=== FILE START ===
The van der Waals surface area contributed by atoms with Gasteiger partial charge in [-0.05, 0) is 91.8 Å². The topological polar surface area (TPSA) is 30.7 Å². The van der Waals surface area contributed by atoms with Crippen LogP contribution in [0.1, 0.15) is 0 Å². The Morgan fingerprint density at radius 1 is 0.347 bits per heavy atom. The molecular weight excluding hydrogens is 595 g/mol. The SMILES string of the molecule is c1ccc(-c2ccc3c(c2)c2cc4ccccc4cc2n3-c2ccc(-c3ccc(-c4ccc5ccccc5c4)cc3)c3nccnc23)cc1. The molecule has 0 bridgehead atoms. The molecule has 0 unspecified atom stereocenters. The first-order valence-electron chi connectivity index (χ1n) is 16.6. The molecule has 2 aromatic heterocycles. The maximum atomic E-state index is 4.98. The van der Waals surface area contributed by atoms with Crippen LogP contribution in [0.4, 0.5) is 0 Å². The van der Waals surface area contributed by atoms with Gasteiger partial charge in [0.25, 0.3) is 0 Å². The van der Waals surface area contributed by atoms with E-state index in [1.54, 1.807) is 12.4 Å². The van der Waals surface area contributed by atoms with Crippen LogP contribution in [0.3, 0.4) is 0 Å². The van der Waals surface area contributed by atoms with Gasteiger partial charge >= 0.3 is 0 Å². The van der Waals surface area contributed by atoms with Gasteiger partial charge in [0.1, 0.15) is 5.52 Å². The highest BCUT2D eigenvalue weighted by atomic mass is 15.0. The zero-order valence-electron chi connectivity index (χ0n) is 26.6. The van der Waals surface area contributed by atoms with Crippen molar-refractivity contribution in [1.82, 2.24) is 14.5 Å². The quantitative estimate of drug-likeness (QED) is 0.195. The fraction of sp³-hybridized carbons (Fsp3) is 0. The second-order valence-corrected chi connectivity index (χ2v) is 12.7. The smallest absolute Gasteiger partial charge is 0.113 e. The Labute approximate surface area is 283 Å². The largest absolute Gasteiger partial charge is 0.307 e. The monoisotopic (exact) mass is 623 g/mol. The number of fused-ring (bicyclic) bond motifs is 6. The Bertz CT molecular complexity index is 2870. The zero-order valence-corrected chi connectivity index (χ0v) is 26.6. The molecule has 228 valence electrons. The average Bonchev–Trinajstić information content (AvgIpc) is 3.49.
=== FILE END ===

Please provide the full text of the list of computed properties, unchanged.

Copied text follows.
The van der Waals surface area contributed by atoms with Gasteiger partial charge in [-0.05, 0) is 91.8 Å². The topological polar surface area (TPSA) is 30.7 Å². The van der Waals surface area contributed by atoms with Crippen LogP contribution in [0.1, 0.15) is 0 Å². The Morgan fingerprint density at radius 1 is 0.347 bits per heavy atom. The molecular weight excluding hydrogens is 595 g/mol. The SMILES string of the molecule is c1ccc(-c2ccc3c(c2)c2cc4ccccc4cc2n3-c2ccc(-c3ccc(-c4ccc5ccccc5c4)cc3)c3nccnc23)cc1. The molecule has 0 bridgehead atoms. The molecule has 0 unspecified atom stereocenters. The first-order valence-electron chi connectivity index (χ1n) is 16.6. The molecule has 2 aromatic heterocycles. The maximum atomic E-state index is 4.98. The van der Waals surface area contributed by atoms with Crippen LogP contribution in [0.4, 0.5) is 0 Å². The van der Waals surface area contributed by atoms with Gasteiger partial charge in [0.25, 0.3) is 0 Å². The van der Waals surface area contributed by atoms with E-state index in [1.54, 1.807) is 12.4 Å². The van der Waals surface area contributed by atoms with Crippen LogP contribution in [0.3, 0.4) is 0 Å². The van der Waals surface area contributed by atoms with Gasteiger partial charge >= 0.3 is 0 Å². The van der Waals surface area contributed by atoms with Gasteiger partial charge in [0.1, 0.15) is 5.52 Å². The highest BCUT2D eigenvalue weighted by atomic mass is 15.0. The zero-order valence-electron chi connectivity index (χ0n) is 26.6. The van der Waals surface area contributed by atoms with Crippen molar-refractivity contribution in [1.82, 2.24) is 14.5 Å². The quantitative estimate of drug-likeness (QED) is 0.195. The fraction of sp³-hybridized carbons (Fsp3) is 0. The second-order valence-corrected chi connectivity index (χ2v) is 12.7. The smallest absolute Gasteiger partial charge is 0.113 e. The Labute approximate surface area is 283 Å². The largest absolute Gasteiger partial charge is 0.307 e. The monoisotopic (exact) mass is 623 g/mol. The number of fused-ring (bicyclic) bond motifs is 6. The Bertz CT molecular complexity index is 2870. The zero-order valence-corrected chi connectivity index (χ0v) is 26.6. The molecule has 228 valence electrons. The average Bonchev–Trinajstić information content (AvgIpc) is 3.49.